Wednesday, November 30, 2011

Petrol Price

Oh isn't George Osborn generous in not putting up the tax on petrol. Now, when you buy a litre of fuel at the pump for £1.40 you're only paying at tax rate of 142% - that's 83p in tax. But of course you need to pay such huge rates to finance all those enormous and completely unfair public sector pensions. But we must also not forget the billions the DFID is throwing at other countries, what we are paying for more fucking useless windmills and for another climate change jolly somewhere, or the billions thrown at the corrupt and totalitarian EU, or that biased advocate of leftwingery the BBC, or the lazy fucks on welfare, or the overpaid jerks in our councils, or the... ok, I'll stop there.

Back to work so I can pay for all those dicks out there.

10 comments:

whitespacebug said...

Ah. I see you've bought into the Daily Mail myth of enormous public sector pensions. Well never mind.

bascule said...

Every now and then I remind myself how much I'd be buying a gallon for. Our local garage has £1.32/L which has just broken the £6/Gallon barrier. Wish I hadn't done it now.

Neal Asher said...

The simple fact is that the public sector can afford pensions schemes the private sector cannot(and lower retirement ages only until recently), and the public sector is paid for by the private sector. But don't sweat it, whitespacebug, most of what the public sector spends is unaffordable, here, across Europe and in the USA, and it's all in the process of coming crashing down right now. Worrying about the size of a pension when in the near future we'll probably require a wheelbarrow for the devalued money to buy a loaf of bread is a little pointless.

From the ONS (2010):

The ONS figures showed that state workers earn an average of £615 a week, compared to £479 in the private sector. Even without pension contributions, the ONS said, public sector workers get almost £4,000 extra per annum.

Bascule, maybe we'll all be converting our cars to run on gas when the shale gas boom arrives (ho ho). But of course the government will probably whack some massive taxes on that to fund all that wonderful green energy out there.

whitespacebug said...

If that is the case I hope I get back the many thousands I have paid out of my salary on the understanding that I would get a pension out of it. Anything else would be stealing. I personally don't believe that public sector workers are paid more. If they are it is a very recent trend and when the boot was on the other foot the Tories spoke only of the "politics of envy", a phrase that has strangely now disappeared.

Yours faithfully
Dick McJerk
A former reader.

AngryMurloc said...

Wonder how they'll tax the bacteria that burps out petrol when/if that tech gets off the ground?

Also on the grounds of pensions, you'd be pretty blind to say that public sector pensions are not better than private sector ones, in terms of return and the age you can retire at. I do find it amusing that now these super pensions can no longer be propped up, and that public sector workers have to deal with it like the rest of us, they are kicking up a stink. I do however feel for them if, in the course of this change, they end up losing money they have already put into the pot.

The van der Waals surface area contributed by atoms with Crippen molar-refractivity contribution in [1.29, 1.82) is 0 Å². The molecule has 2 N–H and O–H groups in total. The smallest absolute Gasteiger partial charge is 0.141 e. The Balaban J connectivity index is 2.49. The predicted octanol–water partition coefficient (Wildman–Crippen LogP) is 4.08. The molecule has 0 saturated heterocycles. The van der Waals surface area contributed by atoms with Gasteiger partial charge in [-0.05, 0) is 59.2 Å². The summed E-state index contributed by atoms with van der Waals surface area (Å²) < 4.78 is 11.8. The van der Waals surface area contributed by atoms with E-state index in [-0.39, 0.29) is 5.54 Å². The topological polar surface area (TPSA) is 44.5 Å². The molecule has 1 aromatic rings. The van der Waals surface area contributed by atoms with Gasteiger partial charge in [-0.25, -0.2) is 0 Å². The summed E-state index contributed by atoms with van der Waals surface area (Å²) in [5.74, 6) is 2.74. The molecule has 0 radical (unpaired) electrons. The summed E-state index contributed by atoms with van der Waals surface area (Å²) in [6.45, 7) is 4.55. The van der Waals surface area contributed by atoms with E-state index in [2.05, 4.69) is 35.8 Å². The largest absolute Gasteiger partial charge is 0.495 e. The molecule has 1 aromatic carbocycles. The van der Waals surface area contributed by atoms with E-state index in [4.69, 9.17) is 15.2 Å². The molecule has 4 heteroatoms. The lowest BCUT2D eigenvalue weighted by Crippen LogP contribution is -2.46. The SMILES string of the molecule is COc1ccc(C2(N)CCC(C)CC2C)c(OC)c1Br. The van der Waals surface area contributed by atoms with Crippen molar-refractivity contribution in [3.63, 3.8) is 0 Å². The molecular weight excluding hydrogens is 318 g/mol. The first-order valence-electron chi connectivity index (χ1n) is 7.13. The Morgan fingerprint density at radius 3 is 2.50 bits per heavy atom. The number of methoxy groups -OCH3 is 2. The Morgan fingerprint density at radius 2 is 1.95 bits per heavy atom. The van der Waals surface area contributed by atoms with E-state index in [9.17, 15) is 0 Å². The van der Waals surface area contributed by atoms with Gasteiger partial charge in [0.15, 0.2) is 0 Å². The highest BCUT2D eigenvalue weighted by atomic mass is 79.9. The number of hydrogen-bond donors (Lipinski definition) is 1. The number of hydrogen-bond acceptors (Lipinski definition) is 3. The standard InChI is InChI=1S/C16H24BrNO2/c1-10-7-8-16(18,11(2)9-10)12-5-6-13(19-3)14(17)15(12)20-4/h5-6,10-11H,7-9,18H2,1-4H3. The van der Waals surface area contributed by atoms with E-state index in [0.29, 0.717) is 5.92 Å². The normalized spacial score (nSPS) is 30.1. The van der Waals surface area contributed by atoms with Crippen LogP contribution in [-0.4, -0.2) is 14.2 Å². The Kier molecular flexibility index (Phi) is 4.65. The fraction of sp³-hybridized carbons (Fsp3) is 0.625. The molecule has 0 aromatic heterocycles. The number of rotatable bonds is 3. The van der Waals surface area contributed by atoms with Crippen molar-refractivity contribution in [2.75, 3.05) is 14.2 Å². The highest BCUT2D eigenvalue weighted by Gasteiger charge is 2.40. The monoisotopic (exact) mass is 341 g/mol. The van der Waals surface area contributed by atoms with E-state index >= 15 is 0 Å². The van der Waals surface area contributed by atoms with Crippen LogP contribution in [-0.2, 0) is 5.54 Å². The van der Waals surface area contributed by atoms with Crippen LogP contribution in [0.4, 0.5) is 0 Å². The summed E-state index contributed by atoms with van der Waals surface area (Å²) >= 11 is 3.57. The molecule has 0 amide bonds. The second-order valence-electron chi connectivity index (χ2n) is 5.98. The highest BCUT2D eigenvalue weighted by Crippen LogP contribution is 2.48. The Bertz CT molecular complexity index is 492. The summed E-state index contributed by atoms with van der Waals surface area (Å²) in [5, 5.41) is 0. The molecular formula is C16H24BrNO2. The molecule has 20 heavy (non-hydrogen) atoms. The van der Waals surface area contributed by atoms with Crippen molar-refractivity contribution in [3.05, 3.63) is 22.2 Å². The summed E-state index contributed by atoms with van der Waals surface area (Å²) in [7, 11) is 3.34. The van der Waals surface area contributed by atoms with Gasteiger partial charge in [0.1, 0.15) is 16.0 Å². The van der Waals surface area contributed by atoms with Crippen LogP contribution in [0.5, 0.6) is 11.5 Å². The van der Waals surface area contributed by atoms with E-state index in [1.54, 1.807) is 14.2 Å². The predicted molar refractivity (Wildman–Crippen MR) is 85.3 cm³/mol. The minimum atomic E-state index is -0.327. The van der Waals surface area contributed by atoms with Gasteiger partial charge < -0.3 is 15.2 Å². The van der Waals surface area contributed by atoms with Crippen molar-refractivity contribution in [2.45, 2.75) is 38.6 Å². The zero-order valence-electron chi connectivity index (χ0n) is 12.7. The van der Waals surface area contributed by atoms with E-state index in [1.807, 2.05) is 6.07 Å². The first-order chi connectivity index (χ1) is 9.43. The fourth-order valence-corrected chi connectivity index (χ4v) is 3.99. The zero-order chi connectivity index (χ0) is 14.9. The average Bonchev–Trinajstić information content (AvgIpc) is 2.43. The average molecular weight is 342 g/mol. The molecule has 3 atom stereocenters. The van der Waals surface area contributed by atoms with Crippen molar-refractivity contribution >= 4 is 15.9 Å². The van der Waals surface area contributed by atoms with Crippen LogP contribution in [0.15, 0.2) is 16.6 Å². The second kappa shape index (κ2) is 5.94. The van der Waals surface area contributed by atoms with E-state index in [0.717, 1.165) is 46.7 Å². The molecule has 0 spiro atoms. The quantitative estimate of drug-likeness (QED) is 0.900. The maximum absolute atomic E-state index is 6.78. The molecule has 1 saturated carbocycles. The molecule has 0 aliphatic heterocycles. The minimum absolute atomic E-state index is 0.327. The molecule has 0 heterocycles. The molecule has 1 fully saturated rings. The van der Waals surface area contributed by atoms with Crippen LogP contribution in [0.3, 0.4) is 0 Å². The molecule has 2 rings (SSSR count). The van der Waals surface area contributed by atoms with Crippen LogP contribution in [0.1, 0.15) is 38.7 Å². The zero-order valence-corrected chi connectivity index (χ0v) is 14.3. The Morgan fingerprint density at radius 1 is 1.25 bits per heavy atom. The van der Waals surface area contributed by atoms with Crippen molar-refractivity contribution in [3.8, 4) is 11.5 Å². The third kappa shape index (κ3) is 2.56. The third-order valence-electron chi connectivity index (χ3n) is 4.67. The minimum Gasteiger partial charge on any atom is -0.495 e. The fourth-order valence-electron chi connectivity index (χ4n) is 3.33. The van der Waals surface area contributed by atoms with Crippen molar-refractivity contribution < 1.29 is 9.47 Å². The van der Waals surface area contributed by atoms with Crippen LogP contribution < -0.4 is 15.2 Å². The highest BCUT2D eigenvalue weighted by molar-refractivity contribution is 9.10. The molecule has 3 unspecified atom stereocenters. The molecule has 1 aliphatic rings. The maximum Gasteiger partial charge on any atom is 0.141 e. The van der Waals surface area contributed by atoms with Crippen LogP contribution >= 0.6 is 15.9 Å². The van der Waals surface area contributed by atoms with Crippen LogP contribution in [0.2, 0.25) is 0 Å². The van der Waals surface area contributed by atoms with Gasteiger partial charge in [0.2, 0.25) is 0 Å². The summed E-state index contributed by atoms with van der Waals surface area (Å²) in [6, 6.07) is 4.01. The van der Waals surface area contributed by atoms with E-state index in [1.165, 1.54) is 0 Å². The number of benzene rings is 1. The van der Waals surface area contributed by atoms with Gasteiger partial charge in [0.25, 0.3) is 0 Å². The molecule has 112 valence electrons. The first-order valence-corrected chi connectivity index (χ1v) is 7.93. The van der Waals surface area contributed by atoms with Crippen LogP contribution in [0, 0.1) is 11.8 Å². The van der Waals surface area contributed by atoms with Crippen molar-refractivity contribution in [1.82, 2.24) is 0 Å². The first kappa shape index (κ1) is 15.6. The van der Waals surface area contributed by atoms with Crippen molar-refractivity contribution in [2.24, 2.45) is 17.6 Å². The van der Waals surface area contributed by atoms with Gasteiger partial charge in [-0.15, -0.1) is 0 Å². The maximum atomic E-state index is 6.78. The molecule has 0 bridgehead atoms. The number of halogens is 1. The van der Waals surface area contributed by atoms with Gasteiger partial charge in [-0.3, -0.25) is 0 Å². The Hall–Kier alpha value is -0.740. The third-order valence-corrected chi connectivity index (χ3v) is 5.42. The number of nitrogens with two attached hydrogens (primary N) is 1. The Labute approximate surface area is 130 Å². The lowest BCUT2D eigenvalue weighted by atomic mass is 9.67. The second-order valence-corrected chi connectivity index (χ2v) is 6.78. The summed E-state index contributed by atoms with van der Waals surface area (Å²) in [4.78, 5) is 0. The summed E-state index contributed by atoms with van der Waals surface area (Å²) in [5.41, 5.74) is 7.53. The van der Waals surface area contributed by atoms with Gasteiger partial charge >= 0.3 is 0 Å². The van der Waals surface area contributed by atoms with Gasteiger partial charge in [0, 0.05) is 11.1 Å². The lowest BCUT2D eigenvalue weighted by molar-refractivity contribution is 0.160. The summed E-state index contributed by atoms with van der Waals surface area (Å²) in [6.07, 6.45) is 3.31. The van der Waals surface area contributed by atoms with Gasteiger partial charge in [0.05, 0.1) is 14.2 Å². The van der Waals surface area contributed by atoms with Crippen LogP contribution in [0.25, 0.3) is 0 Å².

Neal Asher said...

Whitespacebug, your response is all about 'I'm not getting what I was promised'. As for your belief that you don't get paid any more, well, I suggest you take that up with the Office of National Statistics.

Do they lose money they've already put in, Angry? Isn't it more of a case of them getting closer to the correct return on what they do put in, since they're presently subsidised to the tune of 23 billion?

whitespacebug said...

I do not think it is unreasonable to expect to receive the pension I have been paying into for 25 years, no.

Olaf said...

Part of the anger come from the media talking up the non-jobs that exist in the public sector. Yes they do exist. But they are mostly created as a result of policies from Westminster. Something parliament sidesteps whenever it wants to blame local authorities.

Also it's important that for every diversity manager there are 100 social workers or access workers. Many of whom do a truly harrowing job with little thanks for good work and crucifixion for any mistakes.

It's really not a black and white thing.

Another important reason for this anger is the government raid on private pensions. Public sector pensions only look good now after Gorgon ravished private pensions. I don't see the Tories lining up to put back what was once a much envied pension system.

whitespacebug said...

Olaf, yes it is a complex issue. You're right - certain public sector jobs that are ridiculed, perhaps rightly, are there because of government policies (usually targetting certain groups in an attempt to win votes). If the government asks for more work to be done on diversity, then it's common sense that people have to be employed to do that work.

If 90-odd percent of public sector workers and only 12% of private sector workers have pensions, the problem is in the private sector, not the public sector. Pensions are a good thing. Why is everyone in such a rush to impoverish themselves and everybody else?

Neal Asher said...

It is funny. As I replied to someone else who commented about this post (obviously it's a sore point at the moment):

Read it again. Are you 'overpaid' and do you have 'an enormous and unfair pension?' If either, then be upset, if not, then don't.